"In Praise of North America"
by Thomas Berry

(published previously in EarthLight and EarthSpirit magazines)

www.thegreatstory.org/NA-Berry.html


Note: This extract of Thomas Berry's liturgical manifesto (somewhat adapted by Connie Barlow) is marked for multiple orators to read. You may wish to make copies of the "chorus" and distribute these for all participants to recite in unison. For long workshops on The Great Story, we highly recommend this group recitation before or after the "Coming Home to North America" group experience. Thomas is said to have delivered this talk in the early 1990s, somewhere in the Great Plains, at a North American Conference on Christianity and Ecology.

* * *

[1. OPENING] In these opening years of the 21st century, as we gather here in the [add name of bioregion] of the North American Continent, we reflect, in a moment of stillness, on the lands and waters and living beings with whom we share our vast continental home.
[Pause for meditation, then "Let us all say together,"]

CHORUS:
We awaken to the beauty of this land.
We listen to the teachings of this land.
We accept the discipline of this land.
We are absorbed in the delight of this land.

[2. GLORIOUS LAND] When humans first entered the [add name of bioregion], it was a glorious land of [add description of those times]
[end with]: a land of abundance, shaped through the millennia by [name climatic features].

CHORUS

[3. LANDSCAPES] In our hearts today, we look out from this [add name of bioregion] to the coastal plains along Atlantic shores, to the Appalachian hill country and Cumberland Plateau, to the Great Lakes surrounded by moraines and mottled till and myriad kettle ponds. We look to the vastness of boreal forests and mossy tundra, and then turn our gaze to the bayous and estuaries of the Gulf lowlands and onward to the River of Grass called the Everglades. We look to the prairies and plains, the rich soils of the continental heartland, on to the towering mountains of the west — the Rockies, the Cascades, the Sierras. We look out from this bioregion to the deserts of cactus and sage, to the canyons and buttes of the Colorado Plateau, to the redwood and cedar forests that grace Pacific shores, to the storm-beaten cliffs of the North Atlantic. We look out from this bioregion to mysteries of the deep earth: to the cave country where once lapped an inland sea, to the lava layers of Columbian Flood Basalt scoured open by glacial floods, and on to the geysers of Yellowstone and to our towering volcanoes, some still simmering.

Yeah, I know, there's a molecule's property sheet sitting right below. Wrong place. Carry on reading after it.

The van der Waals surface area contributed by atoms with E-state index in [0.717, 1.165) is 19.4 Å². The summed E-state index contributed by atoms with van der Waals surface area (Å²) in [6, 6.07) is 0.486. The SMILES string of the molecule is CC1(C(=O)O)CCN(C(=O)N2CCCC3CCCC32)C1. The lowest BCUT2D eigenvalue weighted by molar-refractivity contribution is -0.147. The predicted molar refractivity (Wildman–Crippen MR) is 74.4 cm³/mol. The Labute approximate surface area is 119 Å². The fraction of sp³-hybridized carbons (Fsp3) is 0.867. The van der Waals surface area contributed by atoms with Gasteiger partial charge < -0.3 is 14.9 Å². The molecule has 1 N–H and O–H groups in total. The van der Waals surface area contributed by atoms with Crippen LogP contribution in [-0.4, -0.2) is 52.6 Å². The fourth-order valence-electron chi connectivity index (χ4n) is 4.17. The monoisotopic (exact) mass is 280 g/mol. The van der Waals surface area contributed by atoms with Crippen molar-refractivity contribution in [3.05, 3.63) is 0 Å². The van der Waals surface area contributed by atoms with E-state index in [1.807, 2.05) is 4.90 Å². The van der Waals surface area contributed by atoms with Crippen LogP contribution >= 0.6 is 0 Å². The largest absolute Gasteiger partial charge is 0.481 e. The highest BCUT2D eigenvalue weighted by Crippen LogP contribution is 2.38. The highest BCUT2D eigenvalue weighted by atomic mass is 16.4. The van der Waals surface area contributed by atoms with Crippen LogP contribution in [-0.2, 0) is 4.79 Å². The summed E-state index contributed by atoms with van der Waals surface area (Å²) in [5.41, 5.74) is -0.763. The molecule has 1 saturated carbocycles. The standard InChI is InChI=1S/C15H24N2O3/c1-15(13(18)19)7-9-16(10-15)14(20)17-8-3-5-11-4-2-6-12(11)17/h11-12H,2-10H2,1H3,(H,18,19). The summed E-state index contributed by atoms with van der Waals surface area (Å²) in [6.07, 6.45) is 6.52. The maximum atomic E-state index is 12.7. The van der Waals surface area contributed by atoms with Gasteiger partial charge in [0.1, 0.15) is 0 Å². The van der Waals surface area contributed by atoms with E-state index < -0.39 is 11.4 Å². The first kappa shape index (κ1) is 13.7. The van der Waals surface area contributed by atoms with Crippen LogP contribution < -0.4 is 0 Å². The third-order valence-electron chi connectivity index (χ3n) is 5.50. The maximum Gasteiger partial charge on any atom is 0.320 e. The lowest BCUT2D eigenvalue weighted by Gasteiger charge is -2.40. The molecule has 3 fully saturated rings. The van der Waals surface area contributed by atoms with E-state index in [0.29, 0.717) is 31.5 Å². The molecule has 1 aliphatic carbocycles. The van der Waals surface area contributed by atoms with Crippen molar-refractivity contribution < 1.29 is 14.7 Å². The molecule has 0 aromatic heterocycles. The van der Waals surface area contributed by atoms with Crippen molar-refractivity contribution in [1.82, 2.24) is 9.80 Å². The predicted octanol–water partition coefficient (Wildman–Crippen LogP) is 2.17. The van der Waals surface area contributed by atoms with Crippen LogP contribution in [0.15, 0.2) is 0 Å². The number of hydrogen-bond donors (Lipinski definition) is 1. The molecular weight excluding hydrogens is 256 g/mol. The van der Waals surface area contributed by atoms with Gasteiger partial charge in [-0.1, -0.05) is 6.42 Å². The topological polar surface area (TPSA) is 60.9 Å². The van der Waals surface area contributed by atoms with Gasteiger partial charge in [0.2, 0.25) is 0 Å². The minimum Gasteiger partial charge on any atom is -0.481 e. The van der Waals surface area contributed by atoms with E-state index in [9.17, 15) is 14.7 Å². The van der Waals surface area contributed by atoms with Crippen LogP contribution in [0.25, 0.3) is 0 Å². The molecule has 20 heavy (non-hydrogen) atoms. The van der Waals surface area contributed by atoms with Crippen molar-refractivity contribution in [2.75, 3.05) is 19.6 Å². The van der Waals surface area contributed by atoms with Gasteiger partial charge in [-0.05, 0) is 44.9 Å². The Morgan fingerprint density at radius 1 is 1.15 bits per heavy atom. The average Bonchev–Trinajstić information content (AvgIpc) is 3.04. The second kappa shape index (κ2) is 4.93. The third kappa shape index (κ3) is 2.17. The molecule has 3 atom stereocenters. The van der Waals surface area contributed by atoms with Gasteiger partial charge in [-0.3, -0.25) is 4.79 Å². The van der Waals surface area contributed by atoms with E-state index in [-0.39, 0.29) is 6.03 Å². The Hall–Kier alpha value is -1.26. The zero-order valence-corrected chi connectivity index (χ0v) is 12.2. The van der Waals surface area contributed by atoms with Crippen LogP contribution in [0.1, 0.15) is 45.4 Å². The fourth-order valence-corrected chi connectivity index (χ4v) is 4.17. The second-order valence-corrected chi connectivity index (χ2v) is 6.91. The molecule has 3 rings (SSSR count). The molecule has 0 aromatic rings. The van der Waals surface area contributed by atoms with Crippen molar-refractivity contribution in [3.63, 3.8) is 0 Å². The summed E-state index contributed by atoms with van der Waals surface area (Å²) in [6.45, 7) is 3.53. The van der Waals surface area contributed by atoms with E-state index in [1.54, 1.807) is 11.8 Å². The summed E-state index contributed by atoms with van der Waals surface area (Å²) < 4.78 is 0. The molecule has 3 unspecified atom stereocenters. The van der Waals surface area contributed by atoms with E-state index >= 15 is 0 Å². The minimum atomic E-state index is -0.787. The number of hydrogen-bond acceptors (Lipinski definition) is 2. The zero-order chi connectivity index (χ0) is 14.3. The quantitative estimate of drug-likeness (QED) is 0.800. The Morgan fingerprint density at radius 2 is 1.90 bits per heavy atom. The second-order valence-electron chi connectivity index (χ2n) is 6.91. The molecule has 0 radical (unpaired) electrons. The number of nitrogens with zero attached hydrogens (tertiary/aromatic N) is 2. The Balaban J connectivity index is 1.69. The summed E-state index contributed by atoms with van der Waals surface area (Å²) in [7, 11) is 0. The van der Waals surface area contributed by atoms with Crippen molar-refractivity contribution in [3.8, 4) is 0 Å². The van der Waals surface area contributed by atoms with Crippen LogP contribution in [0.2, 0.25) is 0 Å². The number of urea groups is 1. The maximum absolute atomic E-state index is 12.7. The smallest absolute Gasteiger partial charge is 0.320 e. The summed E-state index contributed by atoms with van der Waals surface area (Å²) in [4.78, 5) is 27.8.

CHORUS

[4. INTIMACY] We join here today, some of us arriving from other regions of the continent, or even other continents of Earth. We come together now to reflect on how, centuries ago, all newcomers might have entered the community of life here. How our ancestors might have established an intimacy with the continent in all its manifestations.

CHORUS

[5. BUTTERFLY DANCING] Our ancestors might have seen this land as divinely blessed, as a continent to be revered and dwelt in as a light and gracious presence. Would they, and we, have felt the divine in every breeze that blows across the landscape, seen in every flowering plant, wondered at in every butterfly dancing across a meadow, in every dragonfly darting across a marsh, in every firefly flashing at the close of day!

CHORUS

[6. PILGRIMS] But if in the past we have not been sensitive to the deeper meaning of this continent, we gather here today as pilgrims, not simply to this bioregion, but to the entire continent. Pilgrims, penitent, we bring with us the promise of dedicating ourselves to relieving the oppression we have imposed in the past and beginning a new era in our presence here today. We begin to understand that the way to the world of the sacred is through the place of our dwelling.

CHORUS

[7. MANY PATHS] We have come to this continent via many paths, each of us with our own unique experience, our own distinctive lineage of ancestral homelands. We reflect on the 200 million years since this northern hemisphere broke off from the amalgam of continents to the south. We reflect on the 65 million years since the dinosaurs were vanquished, and when the Bearpaw Seaway of the heartland gave way to a landscape recognizable to us today.